Self Paced

Monasteries, Schools, and Notaries, Part 1: Reading the Late Medieval Marseille Archive (edX)

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Understand handwriting’s role in the later Middle Ages as Europe was in the midst of the "paper revolution” and the quantity of documents was exploding.

Medieval Europe has preserved enormous quantities of books and documents—many millions of pages, in fact—written in Latin and other languages. However, only a tiny percentage of these texts have been edited and published. To gain access to the rest, you need to learn the art and science of reading medieval handwriting,

This module of The Book: Histories Across Time and Space introduces students to the world of medieval paleography, the science of reading old handwriting. This particular module focuses on notarial handwriting from the city of Marseille in the 14th and 15th centuries. The module features household inventories, which identify some of the fascinating objects found in people’s houses. Assessments and quizzes will allow you to track your progress as you move from letter-group to letter-group. In addition to learning the handwriting, we will take special care to explore some of the many abbreviations and other elements of the secular registers of the later Middle Ages.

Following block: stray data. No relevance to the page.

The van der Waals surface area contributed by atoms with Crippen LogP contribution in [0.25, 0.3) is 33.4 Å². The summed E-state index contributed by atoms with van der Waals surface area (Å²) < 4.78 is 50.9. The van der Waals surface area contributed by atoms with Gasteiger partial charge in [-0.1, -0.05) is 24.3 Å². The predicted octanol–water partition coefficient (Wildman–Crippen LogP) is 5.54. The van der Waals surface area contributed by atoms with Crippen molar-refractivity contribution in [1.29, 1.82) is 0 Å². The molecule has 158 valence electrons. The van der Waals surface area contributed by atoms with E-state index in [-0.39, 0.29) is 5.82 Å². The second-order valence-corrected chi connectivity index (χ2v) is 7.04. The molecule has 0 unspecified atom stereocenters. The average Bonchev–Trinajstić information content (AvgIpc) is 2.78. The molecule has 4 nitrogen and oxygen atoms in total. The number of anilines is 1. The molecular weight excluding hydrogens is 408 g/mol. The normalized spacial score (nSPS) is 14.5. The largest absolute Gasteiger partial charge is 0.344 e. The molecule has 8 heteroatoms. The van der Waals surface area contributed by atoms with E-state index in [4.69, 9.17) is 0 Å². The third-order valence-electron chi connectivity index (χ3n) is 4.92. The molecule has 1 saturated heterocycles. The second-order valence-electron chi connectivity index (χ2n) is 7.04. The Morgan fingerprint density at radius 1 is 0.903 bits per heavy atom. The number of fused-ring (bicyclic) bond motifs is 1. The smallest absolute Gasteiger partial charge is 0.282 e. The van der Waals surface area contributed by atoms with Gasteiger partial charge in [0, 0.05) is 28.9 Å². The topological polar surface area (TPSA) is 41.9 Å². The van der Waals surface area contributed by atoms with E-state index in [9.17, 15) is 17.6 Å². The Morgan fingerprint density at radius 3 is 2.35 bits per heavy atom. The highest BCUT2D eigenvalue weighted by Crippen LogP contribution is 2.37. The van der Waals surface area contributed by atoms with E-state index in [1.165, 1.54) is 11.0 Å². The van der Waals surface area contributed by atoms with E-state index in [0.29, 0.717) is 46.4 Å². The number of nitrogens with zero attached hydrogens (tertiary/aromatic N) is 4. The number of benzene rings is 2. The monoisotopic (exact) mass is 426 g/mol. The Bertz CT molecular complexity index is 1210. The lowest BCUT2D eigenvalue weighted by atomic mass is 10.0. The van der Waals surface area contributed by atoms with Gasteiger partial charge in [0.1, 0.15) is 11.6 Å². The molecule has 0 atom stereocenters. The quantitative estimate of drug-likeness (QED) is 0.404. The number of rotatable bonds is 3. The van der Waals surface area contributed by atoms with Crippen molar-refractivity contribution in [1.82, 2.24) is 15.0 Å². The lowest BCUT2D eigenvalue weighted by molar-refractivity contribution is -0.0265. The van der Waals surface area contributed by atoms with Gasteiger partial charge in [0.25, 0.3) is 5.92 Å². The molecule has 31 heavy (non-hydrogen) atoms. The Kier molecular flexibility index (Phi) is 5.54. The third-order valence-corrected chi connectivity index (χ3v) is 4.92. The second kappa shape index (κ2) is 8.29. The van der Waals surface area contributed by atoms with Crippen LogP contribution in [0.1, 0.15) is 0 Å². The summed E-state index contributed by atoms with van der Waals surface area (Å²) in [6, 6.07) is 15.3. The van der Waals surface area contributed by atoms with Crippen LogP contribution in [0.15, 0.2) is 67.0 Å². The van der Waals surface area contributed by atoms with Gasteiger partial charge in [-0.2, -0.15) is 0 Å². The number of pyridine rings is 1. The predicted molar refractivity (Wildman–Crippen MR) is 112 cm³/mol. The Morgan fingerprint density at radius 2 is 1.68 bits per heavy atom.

Some knowledge of Latin or another Romance Language will be very helpful for understanding the texts you will read, but students without these language skills will still enjoy this chance to explore medieval handiwork.

What you'll learn:

- A style of handwriting known as notarial cursive, which was used for such documents across most of Europe in the later Middle Ages

- The basic form of each letter, including variations and false positives

- Standard abbreviations

- Editing and navigation marks